What is gap insurance?

Gap insurance (otherwise known as guaranteed asset protection insurance) covers the difference between your outstanding car finance balance and the payout you receive from your insurance company if your car is written off.

With the exception of classics and rare collectibles, all cars depreciate over time. In fact, a typical motor will lose up to 60% of its value in the first three years. Your standard car insurance will compensate you if your car is written off or stolen, but only to the tune of what the car is currently worth, which could be a lot less than you originally paid or financed! That means when you go to replace your car, there’s a gap between the amount you originally paid (or still owe to your finance provider) and the budget you have now. Gap insurance is designed to plug that gap.

Of course, terms and conditions apply. Different insurers have different exclusions, but typically, you’ll need to have fully comprehensive insurance, the policy will only pay out if your car is stolen or completely written off, and the compensation won’t cover any modifications you’ve made to the vehicle, such as upgraded wheels.

What types of gap insurance are there?

Like standard insurance, there are several different types of gap insurance available:

Return to invoice gap insurance

Return to invoice (or RTI) insurance will cover the difference between the amount you paid for the car and the payout you receive from your insurer. This can help to protect any money you invested in the vehicle, including your cash deposit or part-exchange.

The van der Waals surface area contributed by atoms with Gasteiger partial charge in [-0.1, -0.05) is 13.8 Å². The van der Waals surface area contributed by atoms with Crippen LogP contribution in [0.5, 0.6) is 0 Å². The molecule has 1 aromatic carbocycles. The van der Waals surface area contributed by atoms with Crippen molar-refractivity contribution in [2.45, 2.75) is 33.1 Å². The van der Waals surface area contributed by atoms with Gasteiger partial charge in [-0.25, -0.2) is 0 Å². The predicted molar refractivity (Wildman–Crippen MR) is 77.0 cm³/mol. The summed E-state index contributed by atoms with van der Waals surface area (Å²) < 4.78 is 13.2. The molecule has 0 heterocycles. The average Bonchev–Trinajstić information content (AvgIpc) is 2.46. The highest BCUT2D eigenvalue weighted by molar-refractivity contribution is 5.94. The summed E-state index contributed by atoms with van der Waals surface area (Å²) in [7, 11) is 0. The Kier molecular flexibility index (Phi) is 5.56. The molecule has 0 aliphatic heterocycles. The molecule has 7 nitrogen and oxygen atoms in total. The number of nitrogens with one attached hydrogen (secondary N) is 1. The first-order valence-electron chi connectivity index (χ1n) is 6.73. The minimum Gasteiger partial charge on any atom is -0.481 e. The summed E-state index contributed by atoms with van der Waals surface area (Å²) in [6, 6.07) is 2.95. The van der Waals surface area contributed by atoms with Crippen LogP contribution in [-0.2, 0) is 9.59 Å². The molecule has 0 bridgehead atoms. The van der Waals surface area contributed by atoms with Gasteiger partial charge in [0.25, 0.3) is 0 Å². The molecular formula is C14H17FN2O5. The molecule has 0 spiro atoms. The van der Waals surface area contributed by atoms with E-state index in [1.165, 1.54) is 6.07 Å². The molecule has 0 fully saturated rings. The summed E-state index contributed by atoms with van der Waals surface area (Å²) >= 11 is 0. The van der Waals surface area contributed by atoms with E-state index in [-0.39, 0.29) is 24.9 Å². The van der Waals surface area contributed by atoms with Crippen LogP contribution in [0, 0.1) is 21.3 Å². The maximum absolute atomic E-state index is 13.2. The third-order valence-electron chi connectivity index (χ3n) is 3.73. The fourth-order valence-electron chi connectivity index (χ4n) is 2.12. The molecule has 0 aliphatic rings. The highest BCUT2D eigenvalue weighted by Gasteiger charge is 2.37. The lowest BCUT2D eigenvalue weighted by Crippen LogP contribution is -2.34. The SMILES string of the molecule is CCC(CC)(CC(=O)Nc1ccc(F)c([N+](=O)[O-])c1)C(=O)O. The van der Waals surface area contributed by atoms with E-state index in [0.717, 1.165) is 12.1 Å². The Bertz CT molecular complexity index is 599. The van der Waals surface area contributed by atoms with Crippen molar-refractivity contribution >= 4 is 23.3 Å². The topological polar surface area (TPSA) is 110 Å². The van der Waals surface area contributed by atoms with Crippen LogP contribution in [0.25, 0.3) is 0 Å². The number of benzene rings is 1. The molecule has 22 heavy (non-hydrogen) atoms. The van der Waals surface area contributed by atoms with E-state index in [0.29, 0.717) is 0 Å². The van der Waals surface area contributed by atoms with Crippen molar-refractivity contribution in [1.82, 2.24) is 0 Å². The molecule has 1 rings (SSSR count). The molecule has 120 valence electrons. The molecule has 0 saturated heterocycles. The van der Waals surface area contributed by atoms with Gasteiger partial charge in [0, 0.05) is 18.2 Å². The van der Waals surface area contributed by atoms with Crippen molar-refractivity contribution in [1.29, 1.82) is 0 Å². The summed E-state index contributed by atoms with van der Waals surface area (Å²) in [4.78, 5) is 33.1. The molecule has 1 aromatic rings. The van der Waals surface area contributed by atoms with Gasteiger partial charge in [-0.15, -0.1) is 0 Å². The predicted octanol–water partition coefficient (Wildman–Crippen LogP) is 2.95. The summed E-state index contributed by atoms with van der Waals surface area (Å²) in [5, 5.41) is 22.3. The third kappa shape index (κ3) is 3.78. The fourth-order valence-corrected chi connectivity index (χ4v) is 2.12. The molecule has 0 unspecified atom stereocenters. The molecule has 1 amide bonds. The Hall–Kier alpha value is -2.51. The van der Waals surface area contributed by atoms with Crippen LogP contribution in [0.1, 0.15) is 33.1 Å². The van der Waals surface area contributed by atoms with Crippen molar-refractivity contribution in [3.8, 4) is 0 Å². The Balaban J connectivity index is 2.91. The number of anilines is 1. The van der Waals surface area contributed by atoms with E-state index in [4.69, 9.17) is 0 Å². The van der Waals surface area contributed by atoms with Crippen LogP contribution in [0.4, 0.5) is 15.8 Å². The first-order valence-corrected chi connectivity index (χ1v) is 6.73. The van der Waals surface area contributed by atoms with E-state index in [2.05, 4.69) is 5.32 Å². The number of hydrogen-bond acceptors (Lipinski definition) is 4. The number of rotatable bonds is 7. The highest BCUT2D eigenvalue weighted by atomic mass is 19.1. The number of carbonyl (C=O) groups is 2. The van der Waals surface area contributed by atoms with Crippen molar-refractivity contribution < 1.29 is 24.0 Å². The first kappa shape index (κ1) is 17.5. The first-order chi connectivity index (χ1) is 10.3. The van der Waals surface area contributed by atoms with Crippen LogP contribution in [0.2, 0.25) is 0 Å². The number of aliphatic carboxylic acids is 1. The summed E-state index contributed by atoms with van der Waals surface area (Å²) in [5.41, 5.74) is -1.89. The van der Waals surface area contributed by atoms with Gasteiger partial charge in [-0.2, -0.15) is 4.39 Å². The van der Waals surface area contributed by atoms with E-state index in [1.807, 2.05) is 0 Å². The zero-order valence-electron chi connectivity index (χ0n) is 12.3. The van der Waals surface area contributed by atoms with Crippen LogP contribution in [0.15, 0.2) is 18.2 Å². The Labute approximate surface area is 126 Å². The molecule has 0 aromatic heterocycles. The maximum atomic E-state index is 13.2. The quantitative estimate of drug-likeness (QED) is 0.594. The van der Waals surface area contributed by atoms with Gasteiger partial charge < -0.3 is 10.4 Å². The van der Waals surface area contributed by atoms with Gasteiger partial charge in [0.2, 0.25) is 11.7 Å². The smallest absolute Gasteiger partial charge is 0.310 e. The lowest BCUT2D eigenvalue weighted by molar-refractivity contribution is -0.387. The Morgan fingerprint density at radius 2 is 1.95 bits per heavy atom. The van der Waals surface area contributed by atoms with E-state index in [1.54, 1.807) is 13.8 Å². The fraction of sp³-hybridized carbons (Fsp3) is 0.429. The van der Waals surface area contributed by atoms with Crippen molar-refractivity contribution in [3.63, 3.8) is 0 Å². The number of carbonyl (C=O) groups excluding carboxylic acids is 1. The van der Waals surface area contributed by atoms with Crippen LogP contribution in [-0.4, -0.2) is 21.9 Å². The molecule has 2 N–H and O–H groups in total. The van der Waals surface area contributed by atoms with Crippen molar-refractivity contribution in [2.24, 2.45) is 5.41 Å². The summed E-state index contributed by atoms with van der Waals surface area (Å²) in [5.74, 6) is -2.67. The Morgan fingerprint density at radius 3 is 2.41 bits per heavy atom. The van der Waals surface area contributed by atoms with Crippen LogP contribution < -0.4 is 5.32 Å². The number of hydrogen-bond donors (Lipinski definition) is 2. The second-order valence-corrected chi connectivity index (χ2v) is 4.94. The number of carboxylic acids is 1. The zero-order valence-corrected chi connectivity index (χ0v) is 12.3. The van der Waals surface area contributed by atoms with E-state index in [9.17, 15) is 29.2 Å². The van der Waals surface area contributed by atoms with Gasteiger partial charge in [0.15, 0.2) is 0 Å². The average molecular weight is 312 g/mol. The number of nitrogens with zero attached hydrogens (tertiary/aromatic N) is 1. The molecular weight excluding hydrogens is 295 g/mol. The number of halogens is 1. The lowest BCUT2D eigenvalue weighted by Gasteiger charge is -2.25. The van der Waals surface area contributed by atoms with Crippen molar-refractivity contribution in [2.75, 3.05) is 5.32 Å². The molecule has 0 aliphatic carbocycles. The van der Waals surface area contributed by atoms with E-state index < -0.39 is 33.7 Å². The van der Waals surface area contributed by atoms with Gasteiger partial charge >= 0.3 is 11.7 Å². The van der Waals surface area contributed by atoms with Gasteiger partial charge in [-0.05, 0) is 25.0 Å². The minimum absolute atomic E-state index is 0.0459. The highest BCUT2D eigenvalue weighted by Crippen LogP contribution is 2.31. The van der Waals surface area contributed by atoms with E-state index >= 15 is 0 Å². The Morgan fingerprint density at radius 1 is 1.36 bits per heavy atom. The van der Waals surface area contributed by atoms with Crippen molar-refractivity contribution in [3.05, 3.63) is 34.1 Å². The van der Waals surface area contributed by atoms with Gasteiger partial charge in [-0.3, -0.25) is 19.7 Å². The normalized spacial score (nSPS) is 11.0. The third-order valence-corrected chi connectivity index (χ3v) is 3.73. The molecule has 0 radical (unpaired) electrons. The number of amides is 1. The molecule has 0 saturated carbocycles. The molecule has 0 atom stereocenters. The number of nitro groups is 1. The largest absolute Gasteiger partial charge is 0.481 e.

Vehicle replacement gap insurance

If your car has been written off, you’ll likely want to get back on the road as soon as possible. Vehicle replacement insurance pays the difference between the payout you receive from your insurer and the amount you’d pay to buy a like-for-like vehicle.

Finance insurance

If you bought your car on finance, this type of gap insurance on a car is intended to cover the difference between its current value and the amount you still owe on your finance agreement. Without this type of insurance, if you receive less compensation than you owe on your car loan, then you would still be responsible for paying the finance company until your agreement ends or you’ve paid the settlement figure, even if you no longer have a car.

Contract hire gap insurance

Leasing a car is becoming increasingly popular, but like car finance, you might be liable to continue making payments on your lease if your vehicle is written off. With contract hire gap insurance, your standard car insurer will cover the current value of the car while the gap insurance will pay for any outstanding lease payments.

Should I get gap insurance?

Gap insurance is optional. Whether it’s the right choice for you will depend on your personal circumstances. If you have car finance, it might come in useful, as you will be expected to continue making repayments on your loan if your standard insurance payment doesn’t cover the full amount, even if the car’s been written off. In this case, you could be left having to cover two finance payments each month – one for your old car and one for your new vehicle – or left without a car at all if your budget can’t stretch further. This could be particularly important if you have bought a nearly new vehicle that’s only two or three years old and is losing value rapidly.

It is worth considering the age of your car when deciding whether to take out gap insurance. As the rate of depreciation tends to slow down over time, there may come a point when the gap between the amount paid for an older car and its current resale value is less than the cost of gap insurance.

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*Representative example: Borrowing £6,500 over 5 years with a representative APR of 19.9%, an annual interest rate of 19.9% (Fixed) and a deposit of £0.00, the amount payable would be £166.07 per month, with a total cost of credit of £3,464.37 and a total amount payable of £9,964.37. Rates may differ as they are dependent on individual circumstances. Subject to status. We're a credit broker, not a lender.